Tuesday was the last day that South Korean and Japanese nationals may get short-term visas from China. The move is seen as revenge against two of the many countries that have barred citizens of China from accessing their territory as a result of COVID. On Sunday, China became the last big economy to reopen its borders following a three-year period of closure (January 8). After historically substantial protests against the restrictions, the contentious zero-Covid policy was abruptly dropped in the early days of December, resulting in a domestic health catastrophe.
Since early 2020, the world’s second-largest economy has seen regular lockdowns, constant testing, and mobility restrictions, which have resulted in widespread anguish and one of the weakest growth rates in over 50 years.
China has ceased disclosing daily infection totals since the virus was released. Since the policy change, it has been reporting five or fewer fatalities per day, data that the World Health Organization disputes and that conflicts with the funeral homes’ reports of a massive increase in deaths and an unheard-of demand for their services. In reaction to the COVID epidemic in China, which some observers have referred to as a “Covid tidal wave,” the United States, South Korea, France, and many other countries imposed testing procedures.
Because foreign experts anticipate at least 1 million fatalities in China this year, certain nations have expressed worry over Beijing’s transparency regarding the scope and effects of the outbreak. Washington has also expressed worry about potential viral mutations in the future. Beijing requires negative Covid test results from everyone entering the country, but officials this week warned to retaliate against nations that need testing for anyone leaving China.
The issuance of short-term visas for South Korean citizens traveling abroad has been banned, the Chinese embassy in Seoul said on its official WeChat account on Tuesday. Additionally, according to the Kyodo news agency, Beijing has sanctioned Japan with identical measures.
The Chinese embassy in Seoul stated in a WeChat post that it would modify its most recent visa policies if South Korea lifted its “discriminatory entrance restrictions” against China. According to various sources in the travel sector cited by Kyodo, China has also informed travel companies that it no longer issues new visas for Japan.
China maintains that any future mutations would probably be more contagious but less damaging, and that any criticism of their numbers has been dismissed as politically motivated attempts to discredit its “success” in containing the pandemic. Despite estimates from specialists in health statistics that 270,000 individuals have died since December 1, official media on Tuesday made an effort to downplay the severity of the outbreak.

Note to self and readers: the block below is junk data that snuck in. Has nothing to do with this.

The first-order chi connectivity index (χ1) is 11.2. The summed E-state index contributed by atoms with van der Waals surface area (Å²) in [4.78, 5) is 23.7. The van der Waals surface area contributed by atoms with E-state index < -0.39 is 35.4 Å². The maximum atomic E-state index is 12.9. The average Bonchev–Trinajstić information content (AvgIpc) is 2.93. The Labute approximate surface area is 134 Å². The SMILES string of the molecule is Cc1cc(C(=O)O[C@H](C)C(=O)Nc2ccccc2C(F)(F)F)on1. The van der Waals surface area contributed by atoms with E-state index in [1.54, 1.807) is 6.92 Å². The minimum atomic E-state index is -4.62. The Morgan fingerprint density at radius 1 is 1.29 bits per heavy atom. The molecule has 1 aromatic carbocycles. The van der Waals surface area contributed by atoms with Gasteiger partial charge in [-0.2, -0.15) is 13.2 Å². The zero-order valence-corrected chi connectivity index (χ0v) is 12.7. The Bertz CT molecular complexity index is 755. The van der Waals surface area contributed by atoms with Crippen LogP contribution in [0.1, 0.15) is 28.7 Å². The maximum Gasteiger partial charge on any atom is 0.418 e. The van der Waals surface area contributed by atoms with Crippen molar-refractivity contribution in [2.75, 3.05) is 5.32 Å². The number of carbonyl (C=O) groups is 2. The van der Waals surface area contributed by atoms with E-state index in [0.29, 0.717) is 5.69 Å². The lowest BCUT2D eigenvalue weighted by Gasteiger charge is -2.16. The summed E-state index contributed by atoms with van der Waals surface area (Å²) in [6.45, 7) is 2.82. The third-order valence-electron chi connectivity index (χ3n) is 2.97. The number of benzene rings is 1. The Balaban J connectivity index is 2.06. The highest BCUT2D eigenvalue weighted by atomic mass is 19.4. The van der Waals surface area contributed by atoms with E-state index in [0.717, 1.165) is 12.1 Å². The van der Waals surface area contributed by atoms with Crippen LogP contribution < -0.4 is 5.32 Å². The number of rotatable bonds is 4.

Beijing’s interim mayor, Yin Yong, claimed that the city had reached its pinnacle. The climax was achieved on December 20, according to Li Pan, deputy head of the municipal health commission in the city of Chongqing. On December 22, Jiangsu province had its climax, while Zheijiang province reported that “the initial wave of diseases has passed peacefully. Before the year was over, two cities in the southern Guangdong province—the center of Chinese manufacturing—reached their peak levels.
The latest border restrictions were seen by financial markets as a minor annoyance on Tuesday when the yuan reached an almost five-month high. Even though the number of daily flights into and out of China is currently only one-tenth what it was before COVID, businesses throughout Asia, including those in South Korea, Japan, and Thailand, as well as K-pop groups and tour bus operators, are salivating at the prospect of more Chinese tourists. Before Covid, Chinese consumers spent $250 billion abroad annually. Other COVID conflicts were simmering in China besides the reprisals against South Korea and Japan.
The pricing of Pfizer, an American pharmaceutical company, for the Paxlovid Covid tablet has also been criticized in state media. It is no secret that US capital forces have already amassed a sizeable fortune from the sale of pharmaceuticals and vaccinations across the world, and the US government has been cooperating the entire time, according to an editorial in the nationalist newspaper Global Times. Albert Bourla, the CEO of Pfizer, stated on Monday that the firm was in talks with Chinese authorities on Paxlivid’s pricing but not regarding the licensing of a generic version in China.